At one point Wayne White was a set designer for Pee-wee’s Playhouse, he also directed some stand-out music videos, most notably Peter Gabriel’s Big Time.
In a desire to do something “180 degrees different from Pee-wee”, White decided to take up painting, with the intention of doing landscape painting, and began to teach himself traditional oil painting techniques.
But White’s weird side kept intruding, with monsters and things creeping into the landscapes, until one occasion that changed his direction in an even odder way.
He had purchased a cheap mass-produced landscape reproduction with the intention of using the frame; and on a whim, took the otherwise to be discarded reproduction and painted a phrase on it in 3-D lettering, as if the letters were physical objects in the scene.
The response from his friends and associates was so dramatic that he continued a series of similar paintings of words painted on 1960’s and 1970’s reproductions of 19th Century romantic landscapes.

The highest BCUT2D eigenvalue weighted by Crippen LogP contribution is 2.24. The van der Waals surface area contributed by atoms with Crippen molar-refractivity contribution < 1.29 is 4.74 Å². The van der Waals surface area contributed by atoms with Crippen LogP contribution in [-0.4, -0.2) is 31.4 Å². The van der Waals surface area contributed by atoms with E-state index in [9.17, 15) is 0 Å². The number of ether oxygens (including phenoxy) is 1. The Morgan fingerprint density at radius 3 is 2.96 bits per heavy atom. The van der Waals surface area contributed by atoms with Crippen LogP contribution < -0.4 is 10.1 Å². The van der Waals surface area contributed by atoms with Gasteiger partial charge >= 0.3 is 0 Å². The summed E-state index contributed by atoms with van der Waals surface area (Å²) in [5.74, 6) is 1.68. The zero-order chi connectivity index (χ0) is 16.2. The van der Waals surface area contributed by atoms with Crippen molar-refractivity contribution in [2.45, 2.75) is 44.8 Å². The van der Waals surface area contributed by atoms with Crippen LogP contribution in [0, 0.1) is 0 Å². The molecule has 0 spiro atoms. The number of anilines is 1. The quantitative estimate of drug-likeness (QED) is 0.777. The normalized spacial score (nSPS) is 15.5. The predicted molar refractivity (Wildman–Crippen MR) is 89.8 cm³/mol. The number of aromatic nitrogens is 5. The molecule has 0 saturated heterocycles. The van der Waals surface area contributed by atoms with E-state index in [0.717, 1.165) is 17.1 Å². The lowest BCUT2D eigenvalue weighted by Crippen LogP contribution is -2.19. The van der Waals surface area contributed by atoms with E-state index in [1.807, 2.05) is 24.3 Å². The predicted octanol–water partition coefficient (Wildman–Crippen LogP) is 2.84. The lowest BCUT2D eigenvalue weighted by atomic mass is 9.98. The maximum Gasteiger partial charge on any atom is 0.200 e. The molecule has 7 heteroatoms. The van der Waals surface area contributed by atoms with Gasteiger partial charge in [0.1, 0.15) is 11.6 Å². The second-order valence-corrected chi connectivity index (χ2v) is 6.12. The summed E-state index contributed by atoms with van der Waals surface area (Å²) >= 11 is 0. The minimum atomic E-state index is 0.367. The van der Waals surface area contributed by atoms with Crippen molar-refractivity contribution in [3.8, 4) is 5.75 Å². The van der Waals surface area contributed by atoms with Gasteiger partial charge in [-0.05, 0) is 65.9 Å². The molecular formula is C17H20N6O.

Since then has become much noticed, and has had seven solo shows, many at major galleries; the latest of which is at Mirelle Mosler Ltd in New York until July 25th, 2009.
The idea of painting words into pictures isn’t new, nor is the idea of one artist painting over reproductions of other artists’ work (Duchamp’s Mona Lisa mustache, L.H.O.O.Q., springs to mind); but White’s take on it, contrasting the deliberately picturesque landscapes with angry, snarky, sad and often vulgar phrases, seems to have hit a chord.
White is originally from Chattanooga, Tennessee and now lives in Los Angeles. A collection of his work, Wayne White: Maybe Now I’ll Get the Respect I So Richly Deserve, has just been published by Ammo Books.
(Note: images may be considered NSFW for language.)
[Via Art Knowledge News]